I would argue instead that recursive thought may have origins in our ape-like forebears over 6 million years ago, but gained increasing complexity during the Pleistocene, dating from over 2 million years ago, largely as an adaptation toward increasing social complexity. Language depended on this broader recursive capacity, but also owed its earlier origins to manual gesture, perhaps developing a more complex structure through pantomime, with the iconic structure eventually replaced by vocal gestures (speech) or the more arbitrary signs of signed languages.

Hasn't more recent work extended the idea of recursion? Isn't it thought that recursive behaviors may actually precede language—and may have led to the emergence of language?

To some extent Chomsky’s view can be seen as consistent with this, since recursion applies to what he calls I-language, which is the language of thought rather than of communication. Communicative language can then regarded as a means of externalizing thought so that we can share our thoughts with others. It may have emerged after the “great leap forward” that gave us I-language, although Chomsky does not, as far as I know, suggest that thought and communicative language arose in sequence.

My own view is that recursive thoughts preceded language in broader ways. So-called theory of mind (“I know what you’re thinking”) or mental time travel (mentally reliving what I did yesterday, or foreseeing what I will do tomorrow) involve the embedding of thoughts within thoughts, and otherwise seem quite independent of what we understand as language. Navigation may be another example, as we embed maps within maps (my office in my house in my city in my country in the world). As I understand it, I-language is based on the structuring of internal symbols, whereas the extended examples I have given are more spatial or iconic than abstract, and therefore have a more direct relation with the external world. It is entirely plausible that they could have emerged through natural selection, which rescues language evolution from the “miracle” of a sudden great leap forward.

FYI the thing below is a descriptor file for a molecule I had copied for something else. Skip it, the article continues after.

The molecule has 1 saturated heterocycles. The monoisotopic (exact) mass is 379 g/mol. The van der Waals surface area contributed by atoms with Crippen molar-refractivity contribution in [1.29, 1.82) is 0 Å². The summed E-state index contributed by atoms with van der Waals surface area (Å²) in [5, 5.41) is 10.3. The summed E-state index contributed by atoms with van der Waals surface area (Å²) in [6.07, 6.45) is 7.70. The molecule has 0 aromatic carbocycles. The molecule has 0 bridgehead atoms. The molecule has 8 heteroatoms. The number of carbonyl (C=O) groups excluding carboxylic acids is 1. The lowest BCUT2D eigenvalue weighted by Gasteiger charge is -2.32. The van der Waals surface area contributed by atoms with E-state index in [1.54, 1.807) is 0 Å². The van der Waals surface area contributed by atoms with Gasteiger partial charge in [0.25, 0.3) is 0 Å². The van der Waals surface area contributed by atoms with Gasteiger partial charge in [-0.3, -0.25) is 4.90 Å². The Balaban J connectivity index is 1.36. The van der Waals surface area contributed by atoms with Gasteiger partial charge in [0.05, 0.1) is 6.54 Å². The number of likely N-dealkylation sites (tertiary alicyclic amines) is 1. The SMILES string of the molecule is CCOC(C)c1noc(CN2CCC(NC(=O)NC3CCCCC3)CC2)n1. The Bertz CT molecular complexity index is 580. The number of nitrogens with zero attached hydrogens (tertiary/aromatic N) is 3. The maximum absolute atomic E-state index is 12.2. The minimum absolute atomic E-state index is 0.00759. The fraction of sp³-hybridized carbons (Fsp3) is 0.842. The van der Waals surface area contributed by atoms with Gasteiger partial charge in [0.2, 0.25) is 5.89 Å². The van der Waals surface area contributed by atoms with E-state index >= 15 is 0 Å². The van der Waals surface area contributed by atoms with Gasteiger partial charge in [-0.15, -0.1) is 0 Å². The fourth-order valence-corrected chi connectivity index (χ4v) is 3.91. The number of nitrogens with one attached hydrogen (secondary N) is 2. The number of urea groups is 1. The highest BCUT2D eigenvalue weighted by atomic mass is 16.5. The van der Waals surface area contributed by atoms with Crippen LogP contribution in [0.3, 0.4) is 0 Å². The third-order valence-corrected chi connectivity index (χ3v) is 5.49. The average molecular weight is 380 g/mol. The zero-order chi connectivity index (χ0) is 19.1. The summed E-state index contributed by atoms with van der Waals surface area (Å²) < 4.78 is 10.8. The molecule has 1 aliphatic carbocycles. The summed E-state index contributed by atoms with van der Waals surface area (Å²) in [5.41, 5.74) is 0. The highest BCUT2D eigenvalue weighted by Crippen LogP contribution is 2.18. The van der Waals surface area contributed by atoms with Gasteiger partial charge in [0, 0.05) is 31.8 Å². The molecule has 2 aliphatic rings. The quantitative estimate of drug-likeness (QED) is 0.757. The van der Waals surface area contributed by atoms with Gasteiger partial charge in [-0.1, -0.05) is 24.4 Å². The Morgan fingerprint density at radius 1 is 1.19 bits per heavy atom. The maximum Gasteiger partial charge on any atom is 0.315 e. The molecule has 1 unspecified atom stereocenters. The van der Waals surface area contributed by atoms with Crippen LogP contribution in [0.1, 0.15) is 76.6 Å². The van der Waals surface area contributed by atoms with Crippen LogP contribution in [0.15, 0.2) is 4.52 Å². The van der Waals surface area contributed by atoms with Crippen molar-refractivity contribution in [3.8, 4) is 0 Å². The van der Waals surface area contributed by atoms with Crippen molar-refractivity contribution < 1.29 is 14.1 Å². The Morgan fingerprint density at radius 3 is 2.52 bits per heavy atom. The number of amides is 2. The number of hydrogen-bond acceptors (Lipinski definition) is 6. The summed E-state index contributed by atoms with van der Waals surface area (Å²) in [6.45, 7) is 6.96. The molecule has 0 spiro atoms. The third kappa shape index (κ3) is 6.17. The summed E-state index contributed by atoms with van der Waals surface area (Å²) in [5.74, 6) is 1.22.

Since writing the book, I have moved further from the Chomskyan notion that language is uniquely human to finding the basis of mental time travel even in the ability of rats to “replay” and perhaps “preplay” trajectories in spatial environments. The aim of researchers should be to develop an account of the evolution of thought and language through natural selection, and not through some miraculous event within the past 100,000 years. .

Why are the origins of human language, considered to be one of the hardest problems in science?

The reason is that grammatical language, with its recursive structure, is considered unlike any other form of animal communication, and is restricted to our own species. Part of the difficulty is that we have no historical evidence to go on, since we are the only remaining species among the 20 or so hominins that split from the line leading to the great apes, and even the great apes closest to us do not appear to have grammatical language.

My sense is that we now have enough information from fossil evidence, primate communication, ancient DNA, and the structure of human cognition to begin to construct plausible Darwinian scenarios of how language might have evolved over the past 6 million or so years, and perhaps even earlier, without having to postulate a one-off miracle within the past 100,000.

The views expressed are those of the author and are not necessarily those of Scientific American.